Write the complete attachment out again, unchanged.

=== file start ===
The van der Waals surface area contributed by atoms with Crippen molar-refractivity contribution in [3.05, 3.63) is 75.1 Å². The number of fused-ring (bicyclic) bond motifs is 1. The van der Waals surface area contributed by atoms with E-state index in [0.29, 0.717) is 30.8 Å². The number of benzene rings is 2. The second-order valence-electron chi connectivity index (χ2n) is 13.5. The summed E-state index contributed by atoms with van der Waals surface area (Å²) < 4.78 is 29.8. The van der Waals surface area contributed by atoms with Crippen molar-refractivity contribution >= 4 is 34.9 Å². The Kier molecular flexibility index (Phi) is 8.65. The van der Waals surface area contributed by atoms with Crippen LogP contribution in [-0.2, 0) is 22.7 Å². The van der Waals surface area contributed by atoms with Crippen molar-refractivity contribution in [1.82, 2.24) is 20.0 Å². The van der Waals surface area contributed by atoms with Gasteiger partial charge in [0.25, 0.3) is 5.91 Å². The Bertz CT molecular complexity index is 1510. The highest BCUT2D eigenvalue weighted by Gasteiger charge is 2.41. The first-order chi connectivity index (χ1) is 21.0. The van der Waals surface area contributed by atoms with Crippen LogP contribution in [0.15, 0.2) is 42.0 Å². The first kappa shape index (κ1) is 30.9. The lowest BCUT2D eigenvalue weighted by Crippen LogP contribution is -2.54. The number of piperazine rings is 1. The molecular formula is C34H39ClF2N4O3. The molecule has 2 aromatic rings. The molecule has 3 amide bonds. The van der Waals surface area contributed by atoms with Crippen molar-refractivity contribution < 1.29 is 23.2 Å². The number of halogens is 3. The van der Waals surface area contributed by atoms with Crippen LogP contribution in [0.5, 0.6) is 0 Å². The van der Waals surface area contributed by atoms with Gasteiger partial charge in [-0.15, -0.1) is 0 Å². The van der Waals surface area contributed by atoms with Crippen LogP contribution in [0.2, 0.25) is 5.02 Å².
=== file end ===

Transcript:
The van der Waals surface area contributed by atoms with Crippen molar-refractivity contribution in [3.05, 3.63) is 75.1 Å². The number of fused-ring (bicyclic) bond motifs is 1. The van der Waals surface area contributed by atoms with E-state index in [0.29, 0.717) is 30.8 Å². The number of benzene rings is 2. The second-order valence-electron chi connectivity index (χ2n) is 13.5. The summed E-state index contributed by atoms with van der Waals surface area (Å²) < 4.78 is 29.8. The van der Waals surface area contributed by atoms with Crippen molar-refractivity contribution >= 4 is 34.9 Å². The Kier molecular flexibility index (Phi) is 8.65. The van der Waals surface area contributed by atoms with Crippen LogP contribution in [-0.2, 0) is 22.7 Å². The van der Waals surface area contributed by atoms with Crippen molar-refractivity contribution in [1.82, 2.24) is 20.0 Å². The van der Waals surface area contributed by atoms with Gasteiger partial charge in [0.25, 0.3) is 5.91 Å². The Bertz CT molecular complexity index is 1510. The highest BCUT2D eigenvalue weighted by Gasteiger charge is 2.41. The first-order chi connectivity index (χ1) is 21.0. The van der Waals surface area contributed by atoms with Crippen LogP contribution in [0.15, 0.2) is 42.0 Å². The first kappa shape index (κ1) is 30.9. The lowest BCUT2D eigenvalue weighted by Crippen LogP contribution is -2.54. The number of piperazine rings is 1. The molecular formula is C34H39ClF2N4O3. The molecule has 2 aromatic rings. The molecule has 3 amide bonds. The van der Waals surface area contributed by atoms with Crippen molar-refractivity contribution < 1.29 is 23.2 Å². The number of halogens is 3. The van der Waals surface area contributed by atoms with Crippen LogP contribution in [0.5, 0.6) is 0 Å². The van der Waals surface area contributed by atoms with Gasteiger partial charge in [-0.15, -0.1) is 0 Å². The van der Waals surface area contributed by atoms with Crippen LogP contribution in [0.2, 0.25) is 5.02 Å².